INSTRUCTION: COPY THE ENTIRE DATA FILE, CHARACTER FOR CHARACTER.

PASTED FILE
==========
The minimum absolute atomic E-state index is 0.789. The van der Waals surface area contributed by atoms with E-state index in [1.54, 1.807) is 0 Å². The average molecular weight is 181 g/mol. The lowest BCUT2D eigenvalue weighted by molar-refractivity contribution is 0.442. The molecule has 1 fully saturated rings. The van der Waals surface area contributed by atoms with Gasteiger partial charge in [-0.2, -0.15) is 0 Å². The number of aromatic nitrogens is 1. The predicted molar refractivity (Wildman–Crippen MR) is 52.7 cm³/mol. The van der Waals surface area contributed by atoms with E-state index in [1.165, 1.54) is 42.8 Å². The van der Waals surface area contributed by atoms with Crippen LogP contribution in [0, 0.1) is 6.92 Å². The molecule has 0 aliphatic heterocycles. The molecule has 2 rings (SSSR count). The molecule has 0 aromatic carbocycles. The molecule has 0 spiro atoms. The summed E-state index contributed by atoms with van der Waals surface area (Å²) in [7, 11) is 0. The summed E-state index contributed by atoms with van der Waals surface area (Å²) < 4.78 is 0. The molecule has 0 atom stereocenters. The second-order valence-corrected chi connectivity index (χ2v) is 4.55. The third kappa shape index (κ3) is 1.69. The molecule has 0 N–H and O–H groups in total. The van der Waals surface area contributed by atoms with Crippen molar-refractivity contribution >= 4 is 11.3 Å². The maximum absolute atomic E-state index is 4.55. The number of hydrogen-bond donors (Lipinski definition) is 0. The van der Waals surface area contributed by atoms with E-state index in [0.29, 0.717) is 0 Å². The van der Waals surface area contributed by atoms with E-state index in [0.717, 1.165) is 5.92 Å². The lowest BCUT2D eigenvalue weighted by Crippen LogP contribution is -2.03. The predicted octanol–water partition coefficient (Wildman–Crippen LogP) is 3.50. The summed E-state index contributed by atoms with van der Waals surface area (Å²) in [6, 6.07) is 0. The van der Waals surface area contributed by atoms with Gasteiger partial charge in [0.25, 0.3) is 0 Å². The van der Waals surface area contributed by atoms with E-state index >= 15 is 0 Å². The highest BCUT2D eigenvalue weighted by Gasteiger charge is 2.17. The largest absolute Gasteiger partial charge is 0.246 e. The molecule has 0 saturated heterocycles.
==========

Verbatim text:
The minimum absolute atomic E-state index is 0.789. The van der Waals surface area contributed by atoms with E-state index in [1.54, 1.807) is 0 Å². The average molecular weight is 181 g/mol. The lowest BCUT2D eigenvalue weighted by molar-refractivity contribution is 0.442. The molecule has 1 fully saturated rings. The van der Waals surface area contributed by atoms with Gasteiger partial charge in [-0.2, -0.15) is 0 Å². The number of aromatic nitrogens is 1. The predicted molar refractivity (Wildman–Crippen MR) is 52.7 cm³/mol. The van der Waals surface area contributed by atoms with E-state index in [1.165, 1.54) is 42.8 Å². The van der Waals surface area contributed by atoms with Crippen LogP contribution in [0, 0.1) is 6.92 Å². The molecule has 0 aliphatic heterocycles. The molecule has 2 rings (SSSR count). The molecule has 0 aromatic carbocycles. The molecule has 0 spiro atoms. The summed E-state index contributed by atoms with van der Waals surface area (Å²) in [7, 11) is 0. The summed E-state index contributed by atoms with van der Waals surface area (Å²) < 4.78 is 0. The molecule has 0 atom stereocenters. The second-order valence-corrected chi connectivity index (χ2v) is 4.55. The third kappa shape index (κ3) is 1.69. The molecule has 0 N–H and O–H groups in total. The van der Waals surface area contributed by atoms with Crippen molar-refractivity contribution >= 4 is 11.3 Å². The maximum absolute atomic E-state index is 4.55. The number of hydrogen-bond donors (Lipinski definition) is 0. The van der Waals surface area contributed by atoms with E-state index in [0.29, 0.717) is 0 Å². The van der Waals surface area contributed by atoms with E-state index in [0.717, 1.165) is 5.92 Å². The lowest BCUT2D eigenvalue weighted by Crippen LogP contribution is -2.03. The predicted octanol–water partition coefficient (Wildman–Crippen LogP) is 3.50. The summed E-state index contributed by atoms with van der Waals surface area (Å²) in [6, 6.07) is 0. The van der Waals surface area contributed by atoms with Gasteiger partial charge in [0.25, 0.3) is 0 Å². The van der Waals surface area contributed by atoms with E-state index >= 15 is 0 Å². The highest BCUT2D eigenvalue weighted by Gasteiger charge is 2.17. The largest absolute Gasteiger partial charge is 0.246 e. The molecule has 0 saturated heterocycles.